01 Jan

More R Startup

This page has the following sections:

The R prompt
The search list
Starting R
Customizing the startup

The R prompt

The standard R prompt is:


This indicates that R is ready for your input.

There is also the continuation prompt, which is:


This indicates that R has determined that the line you just entered is not a complete command. If that is a surprise to you, the most common problems are:

  • a mismatch in the number of opening versus closing parentheses
  • a missing quotation mark

The search list

If you give R a command like:

 > mean(mydata)

R needs to find the two objects mean and mydata. It first sees that it needs to evaluate the mean function so it has to find that function. It goes through the search list, in order, looking for a function by that name. It uses the first one it finds. If you have a function called mean in your global environment, it will use that one rather than the mean function that comes with R.

R will then start looking for mydata. If it doesn’t find an object named mydata, then it will produce an error.

Let’s use some visual aids to picture what is happening. We’ll change the command so that it assigns the mean to an object:

 > mymean <- mean(mydata)

The state of the R search list is sketched in Figure 1. When evaluating this command, the first thing that it does is try to find a function called mean. R looks through each place in the search list in order. In this case it finds mean in the last place on the search list.

The next thing it does is to look for mydata. It finds that in the first location.

Figure 1

The function runs as it finds the objects that it needs. Once the function completes, the assignment is done such that a new (or revised) object appears in the first location on the search list. This new state is shown in Figure 2.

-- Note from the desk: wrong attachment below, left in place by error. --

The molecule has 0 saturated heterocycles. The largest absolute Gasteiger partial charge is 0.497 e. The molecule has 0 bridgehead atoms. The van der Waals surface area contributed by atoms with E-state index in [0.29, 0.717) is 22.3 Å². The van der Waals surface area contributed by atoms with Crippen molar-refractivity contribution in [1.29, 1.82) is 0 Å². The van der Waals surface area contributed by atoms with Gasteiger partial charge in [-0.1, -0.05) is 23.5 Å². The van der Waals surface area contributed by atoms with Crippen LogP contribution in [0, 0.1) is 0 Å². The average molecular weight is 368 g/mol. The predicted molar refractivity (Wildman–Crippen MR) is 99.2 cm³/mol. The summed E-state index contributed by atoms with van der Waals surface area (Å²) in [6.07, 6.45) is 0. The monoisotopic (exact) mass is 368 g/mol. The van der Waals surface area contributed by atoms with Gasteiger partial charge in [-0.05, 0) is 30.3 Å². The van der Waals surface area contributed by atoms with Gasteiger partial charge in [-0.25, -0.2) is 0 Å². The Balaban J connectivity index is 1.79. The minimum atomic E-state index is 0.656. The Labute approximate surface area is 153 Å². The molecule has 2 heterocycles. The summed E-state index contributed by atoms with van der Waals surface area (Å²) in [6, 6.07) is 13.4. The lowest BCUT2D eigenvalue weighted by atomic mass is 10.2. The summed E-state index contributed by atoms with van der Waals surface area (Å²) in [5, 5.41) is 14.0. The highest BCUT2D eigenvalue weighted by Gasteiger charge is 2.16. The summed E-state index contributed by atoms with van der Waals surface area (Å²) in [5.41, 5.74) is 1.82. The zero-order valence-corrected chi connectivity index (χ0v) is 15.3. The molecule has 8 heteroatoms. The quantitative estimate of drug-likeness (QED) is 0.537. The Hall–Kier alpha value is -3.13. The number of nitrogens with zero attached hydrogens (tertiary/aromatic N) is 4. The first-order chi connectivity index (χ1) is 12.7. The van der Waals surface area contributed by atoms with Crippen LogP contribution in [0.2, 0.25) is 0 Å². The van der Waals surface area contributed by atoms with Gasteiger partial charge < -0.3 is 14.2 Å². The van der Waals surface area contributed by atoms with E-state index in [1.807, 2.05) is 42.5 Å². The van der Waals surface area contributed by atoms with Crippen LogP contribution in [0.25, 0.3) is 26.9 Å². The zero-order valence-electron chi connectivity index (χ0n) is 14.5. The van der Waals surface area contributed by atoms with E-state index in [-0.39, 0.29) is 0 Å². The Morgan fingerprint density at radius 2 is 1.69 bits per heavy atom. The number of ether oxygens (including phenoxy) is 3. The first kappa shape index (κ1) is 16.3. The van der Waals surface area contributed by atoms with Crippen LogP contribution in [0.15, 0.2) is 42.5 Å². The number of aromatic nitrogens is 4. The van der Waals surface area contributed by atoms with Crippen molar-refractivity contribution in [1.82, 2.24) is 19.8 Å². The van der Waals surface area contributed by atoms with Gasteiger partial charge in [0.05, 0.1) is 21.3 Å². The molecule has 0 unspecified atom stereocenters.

Figure 2

The first location in the search list is the only one that can be changed in R. The other locations are read-only.

This overview of the R world has more on this.

Starting R

An important concept related to starting R is “working directory”. This is the directory where R will write items (in particular the .RData file if you save your workspace). It is also the place where it will look for files that you ask for.

You can always see what R thinks is the working directory with the command:

 > getwd()

How R operates is remarkably consistent across different platforms. However, there are slightly different nuances when starting R for different platforms. The platform specific pages talk more about the working directory.

More R Startup — Windows

More R Startup — Linux/Unix

Customizing the startup

You can change what happens when R starts — if you are ambitious enough, there isn’t much about R that you can’t change to suit yourself.

To see how to customize the R startup, do:

 > ?Startup

You can also consult the R Installation and Administration guide.

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